| More

Frequently Asked Questions

Back to Listings
Question:

How long should I keep my records?

Answer:
Records Retention

Is record keeping taking over your life? Are you keeping every single bill, tax return, insurance invoice, medical documentation, contract and even the 15-year-old warranty for the toaster oven that you sold at the yard sale ten years ago? If you answered "yes", you are not alone. Many people are not sure how long financial records retention should last, especially tax records. We can help you establish a document retention policy that works!

Records Retention Guidelines:

When it comes to financial records retention and records retention guidelines, there aren't any hard and fast records retention guidelines -- but we have managed to find some basic rules of thumb for the retention of records. We can help you decide which methods work best for you.

Suggestions for the Retention of Records

Since identity theft is all over the news, another good record keeping suggestion is to destroy all records with your personal information on them for safekeeping. Shredders are inexpensive and can start from as little as $25 for a machine that shreds five sheets at a time. Additionally, scanners can help you with the retention of records. You can store tons of receipts and other documentation in a neat, organized and clear fashion.

Marketing Document Retention Policy: Another quick record keeping tip is to open your bills when they come in and toss all of the marketing "stuff". You don't need to keep any of it unless, of course, you plan to use it. But even then, make sure that you do! These are "records" you don't need to "retain."

Tax Returns and Backup Documentation: Whether personal or business, the general rule is seven years. This may seem like a long time to hold onto these papers, but think of it as an annual cleaning out as new returns are filed. One in ? one out and the old adage of ?better safe than sorry? will apply. The IRS has 3 years to audit you from the date you file your taxes; however, there are exceptions -- these include:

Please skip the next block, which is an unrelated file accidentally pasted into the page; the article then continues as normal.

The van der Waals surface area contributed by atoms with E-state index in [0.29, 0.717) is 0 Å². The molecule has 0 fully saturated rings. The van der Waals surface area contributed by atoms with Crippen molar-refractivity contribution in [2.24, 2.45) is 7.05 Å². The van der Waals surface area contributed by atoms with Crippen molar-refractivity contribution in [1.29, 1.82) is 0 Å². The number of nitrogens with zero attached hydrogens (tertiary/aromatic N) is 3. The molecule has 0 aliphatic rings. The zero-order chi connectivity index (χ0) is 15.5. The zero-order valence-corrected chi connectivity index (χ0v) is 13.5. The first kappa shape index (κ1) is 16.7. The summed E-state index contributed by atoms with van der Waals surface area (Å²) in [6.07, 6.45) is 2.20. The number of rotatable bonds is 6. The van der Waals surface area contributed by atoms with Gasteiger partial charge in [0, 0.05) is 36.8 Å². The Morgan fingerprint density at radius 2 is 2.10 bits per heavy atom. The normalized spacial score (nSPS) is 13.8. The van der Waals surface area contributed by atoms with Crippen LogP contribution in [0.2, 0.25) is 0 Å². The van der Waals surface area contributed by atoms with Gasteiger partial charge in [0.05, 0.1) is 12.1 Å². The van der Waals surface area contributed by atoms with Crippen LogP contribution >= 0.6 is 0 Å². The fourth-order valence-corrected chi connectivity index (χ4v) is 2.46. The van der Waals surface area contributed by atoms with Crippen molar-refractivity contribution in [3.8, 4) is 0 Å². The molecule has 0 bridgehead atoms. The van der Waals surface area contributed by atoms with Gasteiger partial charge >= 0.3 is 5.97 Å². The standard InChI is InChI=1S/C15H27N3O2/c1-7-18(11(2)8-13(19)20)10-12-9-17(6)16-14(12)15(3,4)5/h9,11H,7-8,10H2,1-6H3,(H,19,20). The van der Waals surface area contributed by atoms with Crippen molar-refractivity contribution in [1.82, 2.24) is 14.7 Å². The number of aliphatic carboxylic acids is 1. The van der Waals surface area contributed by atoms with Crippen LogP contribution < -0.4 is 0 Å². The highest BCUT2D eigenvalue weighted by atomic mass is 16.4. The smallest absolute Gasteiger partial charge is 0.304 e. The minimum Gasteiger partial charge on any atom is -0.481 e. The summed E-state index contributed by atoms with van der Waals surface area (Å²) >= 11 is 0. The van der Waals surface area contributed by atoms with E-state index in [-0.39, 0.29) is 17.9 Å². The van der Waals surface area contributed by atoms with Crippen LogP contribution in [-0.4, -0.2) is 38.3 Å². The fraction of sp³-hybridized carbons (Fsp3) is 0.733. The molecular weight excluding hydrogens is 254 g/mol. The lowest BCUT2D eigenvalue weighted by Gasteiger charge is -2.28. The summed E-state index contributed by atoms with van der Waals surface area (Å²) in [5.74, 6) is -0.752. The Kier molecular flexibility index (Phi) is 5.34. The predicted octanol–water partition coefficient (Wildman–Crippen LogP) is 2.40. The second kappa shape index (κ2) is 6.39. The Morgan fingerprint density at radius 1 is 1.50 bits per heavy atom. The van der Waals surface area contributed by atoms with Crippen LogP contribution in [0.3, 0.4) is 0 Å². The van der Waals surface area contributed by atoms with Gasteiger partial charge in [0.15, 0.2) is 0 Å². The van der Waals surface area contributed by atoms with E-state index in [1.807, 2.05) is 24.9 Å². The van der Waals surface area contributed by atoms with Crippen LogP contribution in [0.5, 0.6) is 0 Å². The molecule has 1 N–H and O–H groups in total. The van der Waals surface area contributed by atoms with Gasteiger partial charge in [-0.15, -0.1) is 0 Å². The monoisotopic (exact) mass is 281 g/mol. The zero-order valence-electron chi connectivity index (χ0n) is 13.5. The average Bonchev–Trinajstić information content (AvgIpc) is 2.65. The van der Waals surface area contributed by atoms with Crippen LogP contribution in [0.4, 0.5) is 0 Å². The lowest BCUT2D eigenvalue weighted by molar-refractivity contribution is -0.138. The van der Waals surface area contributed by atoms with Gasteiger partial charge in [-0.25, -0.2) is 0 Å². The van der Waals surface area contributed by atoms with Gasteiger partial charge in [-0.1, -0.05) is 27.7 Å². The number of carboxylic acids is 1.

False Return - Tax may be assessed at any time, without limitation.
Willful attempt to avoid tax - Tax may be assessed at any time, without limitation.
No return - Tax may be assessed at any time, without limitation.
Extension by Agreement - Assessment period defined by agreement between IRS and taxpayer.
Tax resulting from changes in certain income or estate tax credits - No timeframe defined.
Tax resulting form distributions or terminations from a life insurance company - 3 years
Termination of private foundation status - Tax may be assessed at any time, without limitation.
Substantial omission of items (generally defined as over/under reporting of income by 25% - 6 years.
These Limitations of Assessment and Collection are defined in federal law. Please see 26 USC 6501.

Yes, the IRS keeps copies of your returns, but it is up to you, in the event of an audit or any other types of questions, to have on hand all of the backup information that went into the preparation of your returns. This is where a scanner may come in handy, as you could easily scan your backup information and that would cut down on the paper pile.

Personal Health Records:  Your and your family?s personal health records should be kept indefinitely in your home file records and should include the following information:  complete contact information of your personal physicians; your medical history; and your prescriptions and/or treatments prescribed.  Having this complete information at your fingertips will save you time ? and energy! ? in the future.

Medical Records: If you are able to claim medical expenses on your tax return, it is recommended that you keep the records for seven (7) years from the end of the year in which they are claimed. For all other medical records it is recommended that you keep them for 5 years from the time you are no longer being treated for the symptoms that those records are pertaining to. For example, if you have chronic anemia, you should keep all records pertaining to those symptoms until you no longer have chronic anemia, but if you get treated for the flu, those records should be kept for five (5) years, if you did not claim them on your taxes.

Life Insurance Policies: It is recommended that you keep life insurance policy information for the life of the policy plus three (3) years.

Medical Insurance: This includes your premium statements, doctor bills, copies of prescriptions (if you keep one for yourself- most people don?t -- relying on their pharmacists to have those on hand), hospital bills, etc. The general rule here is five years from the date of the service rendered.

Home Insurance: The minimum timeframe suggested is five years. However, if you think that you may have any issues in the future, go with the ten year rule. You really shouldn?t rely on the insurance company to provide copies of your records since any burden of proof will fall to you.